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United States Department of Agriculture

Agricultural Research Service

Research Project: BIOLOGICAL, BEHAVIORAL, AND PHYSICAL CONTROL AS ALTERNATIVES FOR STORED PRODUCT AND QUARANTINE PESTS OF FRESH/DRIED FRUITS AND NUTS

Location: Commodity Protection and Quality

Title: Identification of Critical Secondary Components of the Sex Pheromone of the Navel Orangeworm (Lepidoptera: Pyralidae)

Authors
item Kuenen, Lodewyk
item Millar, Jocelyn - UNIV OF CA, RIVERSIDE
item Mcelfresh, Steven - UNIV OF CA, RIVERSIDE

Submitted to: Journal of Economic Entomology
Publication Type: Peer Reviewed Journal
Publication Acceptance Date: December 4, 2009
Publication Date: April 15, 2010
Repository URL: http://hdl.handle.net/10113/42868
Citation: Kuenen, L.P., Millar, J.G., Mcelfresh, S.J. 2010. Identification of Critical Secondary Components of the Sex Pheromone of the Navel Orangeworm (Lepidoptera: Pyralidae). Journal of Economic Entomology. 103(2):314-330.

Interpretive Summary: We identified a four-component sex pheromone blend, from female pheromone glands, that is as attractive to male navel orangeworm (NOW), Amyelois transitella, as hexane extracts of these glands (pheromone source contact > 90%). This blend contains Z11,Z13-16:Ald, Z11,Z13-16:OH, Z11,E13-16:OH and (3Z,6Z,9Z,12Z,15Z-23:H)-tricosapentaene (C23 pentaene). The pentaene contrasts to the other three compound since it is a long chain hydrocarbon compared to short chain compounds with terminal functional groups. In addition, this compound is new to science. We used antennal responses of a related moth, Pyralis farinalis, to characterize the presence of the pentaene in the female pheromone gland extract from NOW; this was crucial for identifying this compound. The combination of short-chain acetates, aldehydes or alcohols plus long-chain polyunsaturated hydrocarbons in moth sex pheromone systems have only recently been documented in lepidopteran species and may indicate a new approach for examining pheromone blends that have been refractory to full elucidation so far and for any species where the “standard” identification approach is not yielding results.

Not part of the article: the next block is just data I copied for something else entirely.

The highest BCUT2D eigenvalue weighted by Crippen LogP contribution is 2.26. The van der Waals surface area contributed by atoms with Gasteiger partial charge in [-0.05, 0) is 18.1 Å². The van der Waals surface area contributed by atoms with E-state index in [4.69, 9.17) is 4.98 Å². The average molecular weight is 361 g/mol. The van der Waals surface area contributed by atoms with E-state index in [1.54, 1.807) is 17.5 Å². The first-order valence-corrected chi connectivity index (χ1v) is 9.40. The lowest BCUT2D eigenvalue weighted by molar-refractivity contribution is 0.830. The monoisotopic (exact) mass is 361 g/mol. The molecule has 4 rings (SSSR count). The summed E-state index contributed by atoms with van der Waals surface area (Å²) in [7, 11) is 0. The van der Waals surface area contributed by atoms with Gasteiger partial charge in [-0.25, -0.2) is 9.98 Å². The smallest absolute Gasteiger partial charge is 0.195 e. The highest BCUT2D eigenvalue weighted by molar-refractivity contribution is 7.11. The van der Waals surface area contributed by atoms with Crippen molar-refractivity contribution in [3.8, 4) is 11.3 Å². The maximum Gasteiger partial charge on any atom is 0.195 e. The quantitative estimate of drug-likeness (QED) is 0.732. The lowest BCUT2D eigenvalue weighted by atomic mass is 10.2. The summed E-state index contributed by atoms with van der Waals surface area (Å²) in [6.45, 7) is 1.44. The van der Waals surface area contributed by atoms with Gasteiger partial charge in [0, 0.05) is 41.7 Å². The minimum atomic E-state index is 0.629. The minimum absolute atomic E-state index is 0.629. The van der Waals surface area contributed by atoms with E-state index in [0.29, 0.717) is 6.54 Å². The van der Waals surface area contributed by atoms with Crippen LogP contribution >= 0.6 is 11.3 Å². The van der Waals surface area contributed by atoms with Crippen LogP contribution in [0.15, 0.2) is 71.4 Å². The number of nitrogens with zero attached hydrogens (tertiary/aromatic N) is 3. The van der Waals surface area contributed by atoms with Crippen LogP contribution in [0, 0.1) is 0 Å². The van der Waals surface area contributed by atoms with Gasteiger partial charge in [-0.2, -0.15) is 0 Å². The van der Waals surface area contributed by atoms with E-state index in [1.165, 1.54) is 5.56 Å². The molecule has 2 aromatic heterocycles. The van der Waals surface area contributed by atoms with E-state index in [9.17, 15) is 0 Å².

Technical Abstract: We identified a four-component sex pheromone blend that is as attractive to male navel orangeworm (NOW), Amyelois transitella, as hexane extracts from female pheromone glands. This blend contains Z11,Z13-16:Ald, Z11,Z13-16:OH, Z11,E13-16:OH and (3Z,6Z,9Z,12Z,15Z-23:H)-tricosapentaene (C23 pentaene). We identified numerous congeners of the above compounds including a second pentaene, (3Z,6Z,9Z,12Z,15Z-25:H)-pentacosapentaene (C25 pentaene). None of the other compounds we tested, including the C25 pentaene had any effect on the flight responses of NOW males. In GC-EAD analyses we employed antennae from another pyralid moth, Pyralis farinalis, to characterize the presence of the two pentaenes in the female pheromone gland extract from NOW; the latter gave only occasional weak EAD responses to these compounds in the extract and thus were originally discounted. The combination of this “cross” assay by EAD and thorough wind tunnel bioassays, that always included female gland extract as a positive control treatment, led us to this robust blend of compounds that are necessary for full male responsiveness. This type of combination of short-chain acetates, aldehydes or alcohols plus long-chain polyunsaturated hydrocarbons has now been documented in several lepidopteran species and may indicate a paradigm shift in the range of compounds that should be looked for in sex pheromone blends. This may be a special point of interest for examining pheromone blends that have been refractory to full elucidation so far.

Last Modified: 7/23/2014
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